An engine consists of numerous moving parts that experience friction due to several factors including improper lubrication, material compatibility, and environmental changes. Increased friction can lead to serious component damage, as well as a decrease in gas mileage. Friction testing is used to measure engine friction as a method of evaluating and improving fuel efficiency and component performance. Southwest Research Institute (SwRI) tribologists offer a wide array of testing options to allow manufacturers to assess and reduce engine friction.
Friction Assessments & Modeling in Engine Simulation
Friction testing is conducted in SwRI’s tribology laboratory with several different types of test rigs to quantify engine friction, and to investigate the effects of lubricants and lubricant additives. Tests can be conducted at the component level, and up to a fully assembled engine. Friction test rigs can be used to simulate the following components:
- Journal bearing spin loss
- Bearing and shaft
- Piston and liner
- Piston ring and liner
- Valve trains
- Cam and tappet
- Oil and water pumps
Real-Time Wear Measurements
Friction and wear are typically measured in engines, and mechanical systems to evaluate lubricant chemistries, component design, and surface coatings. Download our tribology laboratory brochure to learn about standardized tribology testing, specialty assessments and tribometers used in friction and wear testing.
The SwRI developed radioactive tracer technology (RATT®) can make real-time wear measurements in mechanical systems, including operating engines that are highly accurate and sensitive. Institute engineers study wear in real-time to quickly identify component wear. Whereas most techniques take hours or days to collect this data, RATT is able to gather it in minutes.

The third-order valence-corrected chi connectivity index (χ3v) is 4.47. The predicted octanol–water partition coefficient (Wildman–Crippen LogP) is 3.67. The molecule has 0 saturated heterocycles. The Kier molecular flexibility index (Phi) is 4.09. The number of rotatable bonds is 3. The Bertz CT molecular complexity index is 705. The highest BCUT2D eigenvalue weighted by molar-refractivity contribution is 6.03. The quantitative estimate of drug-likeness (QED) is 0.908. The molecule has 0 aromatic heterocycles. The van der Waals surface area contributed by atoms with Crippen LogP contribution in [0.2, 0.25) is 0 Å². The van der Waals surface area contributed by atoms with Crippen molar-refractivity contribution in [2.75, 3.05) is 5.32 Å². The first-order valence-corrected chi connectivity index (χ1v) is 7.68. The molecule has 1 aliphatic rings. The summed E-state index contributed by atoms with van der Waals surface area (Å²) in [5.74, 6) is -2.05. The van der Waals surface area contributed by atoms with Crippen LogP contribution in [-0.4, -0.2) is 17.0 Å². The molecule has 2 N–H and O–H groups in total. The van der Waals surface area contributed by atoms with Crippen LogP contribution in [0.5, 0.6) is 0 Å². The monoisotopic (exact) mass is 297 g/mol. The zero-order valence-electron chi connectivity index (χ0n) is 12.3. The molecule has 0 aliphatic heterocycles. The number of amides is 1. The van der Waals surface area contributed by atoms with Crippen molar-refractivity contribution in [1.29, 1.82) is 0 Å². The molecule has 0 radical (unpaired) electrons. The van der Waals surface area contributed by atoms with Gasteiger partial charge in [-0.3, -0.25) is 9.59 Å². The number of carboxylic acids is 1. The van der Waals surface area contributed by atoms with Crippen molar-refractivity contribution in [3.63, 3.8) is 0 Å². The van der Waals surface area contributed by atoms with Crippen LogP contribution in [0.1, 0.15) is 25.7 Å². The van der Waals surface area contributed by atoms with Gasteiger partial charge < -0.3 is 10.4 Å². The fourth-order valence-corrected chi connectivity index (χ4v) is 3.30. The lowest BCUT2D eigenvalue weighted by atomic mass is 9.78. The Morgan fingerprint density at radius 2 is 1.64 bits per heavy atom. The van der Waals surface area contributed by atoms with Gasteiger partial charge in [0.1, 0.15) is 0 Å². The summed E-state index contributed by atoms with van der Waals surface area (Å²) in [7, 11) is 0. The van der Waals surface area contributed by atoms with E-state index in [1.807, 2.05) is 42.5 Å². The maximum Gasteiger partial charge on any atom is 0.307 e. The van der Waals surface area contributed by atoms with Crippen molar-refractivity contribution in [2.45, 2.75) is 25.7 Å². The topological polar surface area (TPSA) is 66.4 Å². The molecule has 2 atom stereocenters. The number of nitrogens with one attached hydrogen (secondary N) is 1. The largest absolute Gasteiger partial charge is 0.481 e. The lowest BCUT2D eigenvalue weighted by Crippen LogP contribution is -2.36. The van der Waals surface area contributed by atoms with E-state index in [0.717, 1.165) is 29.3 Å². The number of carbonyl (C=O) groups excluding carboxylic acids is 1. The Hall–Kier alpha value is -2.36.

This technology can also be adapted to investigate wear at the component level using a bench top test rig.
SwRI offers services such as coating sample components for evaluation purposes as well as transferring coating capability to component manufacturers for full production applications. Diamond-like and nanocomposite advanced coatings, for example, can be applied to engine components to provide wear resistance, low friction coefficients and corrosion resistance.
Coefficient of Friction Testing
Coefficient of friction (COF) laboratory testing is used for a wide variety of materials and lubricants to determine their friction behavior and overall system performance. The COF is a dimensionless ratio of the tangential friction force between interacting materials, and the normal force pressing them together. COF is a system property which depends on many factors such as material type, surface finish, temperature, and contact geometry. The tribology group at SwRI offers solutions to measure the coefficient of friction for nearly any system.
Applications for this test type include:
- Automotive parts and lubricants
- Oil and gas
- Manufacturing and commercial equipment
- Industrial components
- Household items such as soaps, razor blades, and flooring
- Food items